Idris Elba's appearance as Heimdall (albeit as a vision/hallucination) in Avengers: Age of Ultron helped set up the fact that Thor needs to get back to Asgard to set things right. While the word is never spoken in the movie, we know that Ragnarok is coming to the Asgard of the Marvel Cinematic Universe.

Ragnarok is, of course, the mythological "twilight of the gods," and it means the end of important players like, y'know, Thor, Loki, Odin, and Heimdall. But it was also the subject of a particularly excellent comic book story from 2004 by Michael Avon Oeming and Andrea Di Vito.

While this comic book Ragnarok blended all manner of mythological elements with Thor's Marvel Comics continuity, there's something crucial to consider about this one, as well: it was part of a much wider Marvel storyline known as "Avengers Disassembled" which, you guessed it, broke up the team so that a new squad could take their place.

But it was Thor's departure (and death) in this storyline that really kicked all of that "disassembling" into high gear. Since Avengers: Age of Ultron spent a good deal of time "disassembling" our movie Avengers, then Ragnarok is the next logical stop.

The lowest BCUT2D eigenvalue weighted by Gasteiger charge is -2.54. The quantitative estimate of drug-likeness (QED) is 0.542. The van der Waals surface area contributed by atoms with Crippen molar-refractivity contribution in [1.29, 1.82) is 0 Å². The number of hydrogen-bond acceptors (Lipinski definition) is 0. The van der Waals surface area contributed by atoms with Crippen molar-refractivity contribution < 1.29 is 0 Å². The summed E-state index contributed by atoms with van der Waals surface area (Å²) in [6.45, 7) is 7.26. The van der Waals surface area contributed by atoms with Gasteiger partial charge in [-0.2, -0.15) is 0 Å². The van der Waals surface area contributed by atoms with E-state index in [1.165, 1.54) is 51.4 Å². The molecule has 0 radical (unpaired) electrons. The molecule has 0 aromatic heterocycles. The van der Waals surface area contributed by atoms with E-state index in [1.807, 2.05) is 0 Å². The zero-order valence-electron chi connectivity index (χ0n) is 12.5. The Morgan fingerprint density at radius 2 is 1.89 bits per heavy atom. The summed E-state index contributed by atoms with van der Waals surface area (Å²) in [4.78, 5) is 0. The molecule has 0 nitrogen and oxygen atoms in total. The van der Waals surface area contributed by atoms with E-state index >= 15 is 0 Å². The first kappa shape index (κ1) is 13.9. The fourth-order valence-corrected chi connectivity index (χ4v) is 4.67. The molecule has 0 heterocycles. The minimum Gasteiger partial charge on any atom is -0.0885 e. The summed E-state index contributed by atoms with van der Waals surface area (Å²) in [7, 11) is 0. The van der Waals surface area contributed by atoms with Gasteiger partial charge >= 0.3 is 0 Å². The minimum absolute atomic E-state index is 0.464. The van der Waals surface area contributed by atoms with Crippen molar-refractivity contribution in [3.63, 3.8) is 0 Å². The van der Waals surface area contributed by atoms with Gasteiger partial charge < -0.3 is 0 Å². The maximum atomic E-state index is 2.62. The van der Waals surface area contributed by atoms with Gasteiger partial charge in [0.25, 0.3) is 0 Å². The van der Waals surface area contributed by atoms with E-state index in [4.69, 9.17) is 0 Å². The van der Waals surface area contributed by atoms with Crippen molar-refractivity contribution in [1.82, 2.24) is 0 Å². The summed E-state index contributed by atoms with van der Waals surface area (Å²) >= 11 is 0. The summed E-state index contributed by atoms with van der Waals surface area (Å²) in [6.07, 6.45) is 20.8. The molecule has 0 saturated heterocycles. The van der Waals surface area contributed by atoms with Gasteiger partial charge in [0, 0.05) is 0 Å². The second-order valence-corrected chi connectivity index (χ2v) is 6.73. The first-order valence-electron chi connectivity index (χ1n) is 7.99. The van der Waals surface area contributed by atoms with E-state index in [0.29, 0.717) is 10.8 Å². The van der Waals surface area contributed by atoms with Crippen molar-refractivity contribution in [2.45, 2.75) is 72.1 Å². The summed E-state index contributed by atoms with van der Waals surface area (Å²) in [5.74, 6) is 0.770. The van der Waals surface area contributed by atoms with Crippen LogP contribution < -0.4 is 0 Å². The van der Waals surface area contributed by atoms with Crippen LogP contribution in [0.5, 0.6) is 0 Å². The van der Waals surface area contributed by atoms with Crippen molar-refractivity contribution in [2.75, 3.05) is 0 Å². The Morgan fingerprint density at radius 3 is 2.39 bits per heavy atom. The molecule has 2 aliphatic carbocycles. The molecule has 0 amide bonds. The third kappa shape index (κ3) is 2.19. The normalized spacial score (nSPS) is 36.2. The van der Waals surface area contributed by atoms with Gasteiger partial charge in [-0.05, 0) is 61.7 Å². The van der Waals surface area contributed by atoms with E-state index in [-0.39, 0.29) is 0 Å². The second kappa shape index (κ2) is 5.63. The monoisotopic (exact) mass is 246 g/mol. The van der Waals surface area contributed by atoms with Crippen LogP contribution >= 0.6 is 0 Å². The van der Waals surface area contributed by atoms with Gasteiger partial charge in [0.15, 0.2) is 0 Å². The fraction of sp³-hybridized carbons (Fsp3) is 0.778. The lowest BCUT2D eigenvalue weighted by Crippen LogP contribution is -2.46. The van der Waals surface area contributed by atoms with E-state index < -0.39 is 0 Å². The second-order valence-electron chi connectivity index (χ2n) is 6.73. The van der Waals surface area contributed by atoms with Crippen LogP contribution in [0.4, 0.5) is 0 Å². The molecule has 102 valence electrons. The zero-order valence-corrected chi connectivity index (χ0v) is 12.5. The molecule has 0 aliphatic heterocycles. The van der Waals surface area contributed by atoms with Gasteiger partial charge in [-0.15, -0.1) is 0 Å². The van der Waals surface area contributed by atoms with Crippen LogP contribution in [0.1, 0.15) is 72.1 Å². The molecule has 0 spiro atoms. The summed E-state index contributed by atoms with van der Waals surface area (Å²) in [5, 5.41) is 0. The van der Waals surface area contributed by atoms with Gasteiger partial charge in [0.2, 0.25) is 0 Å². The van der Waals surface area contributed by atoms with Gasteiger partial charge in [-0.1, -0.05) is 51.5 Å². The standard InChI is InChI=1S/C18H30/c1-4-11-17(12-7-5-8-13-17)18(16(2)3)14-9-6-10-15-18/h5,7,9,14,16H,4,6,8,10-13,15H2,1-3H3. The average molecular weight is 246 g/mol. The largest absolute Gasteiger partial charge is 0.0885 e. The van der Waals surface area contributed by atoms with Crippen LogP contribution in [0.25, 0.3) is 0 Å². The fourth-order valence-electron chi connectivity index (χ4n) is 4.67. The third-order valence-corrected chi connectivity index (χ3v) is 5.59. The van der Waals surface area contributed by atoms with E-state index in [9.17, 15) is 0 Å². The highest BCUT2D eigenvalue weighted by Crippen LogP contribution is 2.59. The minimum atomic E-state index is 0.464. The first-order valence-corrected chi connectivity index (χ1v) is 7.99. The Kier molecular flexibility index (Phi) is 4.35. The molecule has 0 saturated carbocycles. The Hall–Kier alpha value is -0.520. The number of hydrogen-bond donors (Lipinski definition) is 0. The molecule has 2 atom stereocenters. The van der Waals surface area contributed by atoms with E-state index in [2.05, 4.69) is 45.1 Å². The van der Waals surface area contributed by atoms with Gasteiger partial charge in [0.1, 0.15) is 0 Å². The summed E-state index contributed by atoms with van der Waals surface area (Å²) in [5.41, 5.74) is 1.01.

I'm willing to make a few safe predictions about Thor: Ragnarok. I'd bet that the fiery Surtur will be the main baddie of the piece, but he won't be coming alone. There's no way in any of the realms that they will leave the whole "Loki masquerading as Odin" thing from the end of Thor: The Dark World unresolved. It doesn't hurt that Tom Hiddleston's Loki remains the single most memorable villain Marvel has managed to produce on the big screen, and his arc has been far more interesting than Thor's. Whether Loki or Odin manages to survive the Twilight of the Gods is one thing (they probably don't), but this could be the potential end of Chris Hemsworth's Thor, as well.